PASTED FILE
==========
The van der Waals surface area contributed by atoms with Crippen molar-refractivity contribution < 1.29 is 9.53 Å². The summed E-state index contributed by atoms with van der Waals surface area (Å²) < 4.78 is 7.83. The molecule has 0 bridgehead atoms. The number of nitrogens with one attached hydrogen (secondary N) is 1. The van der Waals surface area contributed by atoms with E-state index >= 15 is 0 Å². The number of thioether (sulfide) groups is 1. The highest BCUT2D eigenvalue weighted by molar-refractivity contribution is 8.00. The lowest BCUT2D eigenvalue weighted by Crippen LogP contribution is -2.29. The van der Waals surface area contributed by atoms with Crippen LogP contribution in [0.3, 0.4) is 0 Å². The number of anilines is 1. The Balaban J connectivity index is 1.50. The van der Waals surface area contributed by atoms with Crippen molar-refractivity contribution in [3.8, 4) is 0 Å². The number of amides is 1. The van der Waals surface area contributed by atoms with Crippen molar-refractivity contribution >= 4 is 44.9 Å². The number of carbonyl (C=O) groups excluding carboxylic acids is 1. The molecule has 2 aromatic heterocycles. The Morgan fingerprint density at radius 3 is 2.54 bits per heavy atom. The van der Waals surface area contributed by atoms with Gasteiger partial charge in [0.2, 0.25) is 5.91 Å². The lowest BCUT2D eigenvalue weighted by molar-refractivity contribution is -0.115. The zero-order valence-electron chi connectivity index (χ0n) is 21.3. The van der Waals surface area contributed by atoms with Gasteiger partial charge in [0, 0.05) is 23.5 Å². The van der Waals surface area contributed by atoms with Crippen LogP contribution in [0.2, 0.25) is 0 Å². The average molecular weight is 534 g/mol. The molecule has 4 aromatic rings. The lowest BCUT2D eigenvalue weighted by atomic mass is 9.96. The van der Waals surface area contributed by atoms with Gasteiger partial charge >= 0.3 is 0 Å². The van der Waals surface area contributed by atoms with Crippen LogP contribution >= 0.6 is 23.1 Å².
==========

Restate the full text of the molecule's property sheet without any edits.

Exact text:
The van der Waals surface area contributed by atoms with Crippen molar-refractivity contribution < 1.29 is 9.53 Å². The summed E-state index contributed by atoms with van der Waals surface area (Å²) < 4.78 is 7.83. The molecule has 0 bridgehead atoms. The number of nitrogens with one attached hydrogen (secondary N) is 1. The van der Waals surface area contributed by atoms with E-state index >= 15 is 0 Å². The number of thioether (sulfide) groups is 1. The highest BCUT2D eigenvalue weighted by molar-refractivity contribution is 8.00. The lowest BCUT2D eigenvalue weighted by Crippen LogP contribution is -2.29. The van der Waals surface area contributed by atoms with Crippen LogP contribution in [0.3, 0.4) is 0 Å². The number of anilines is 1. The Balaban J connectivity index is 1.50. The van der Waals surface area contributed by atoms with Crippen molar-refractivity contribution in [3.8, 4) is 0 Å². The number of amides is 1. The van der Waals surface area contributed by atoms with Crippen molar-refractivity contribution >= 4 is 44.9 Å². The number of carbonyl (C=O) groups excluding carboxylic acids is 1. The molecule has 2 aromatic heterocycles. The Morgan fingerprint density at radius 3 is 2.54 bits per heavy atom. The van der Waals surface area contributed by atoms with Gasteiger partial charge in [0.2, 0.25) is 5.91 Å². The lowest BCUT2D eigenvalue weighted by molar-refractivity contribution is -0.115. The zero-order valence-electron chi connectivity index (χ0n) is 21.3. The van der Waals surface area contributed by atoms with Gasteiger partial charge in [0, 0.05) is 23.5 Å². The van der Waals surface area contributed by atoms with Crippen LogP contribution in [0.2, 0.25) is 0 Å². The average molecular weight is 534 g/mol. The molecule has 4 aromatic rings. The lowest BCUT2D eigenvalue weighted by atomic mass is 9.96. The van der Waals surface area contributed by atoms with Gasteiger partial charge >= 0.3 is 0 Å². The van der Waals surface area contributed by atoms with Crippen LogP contribution >= 0.6 is 23.1 Å².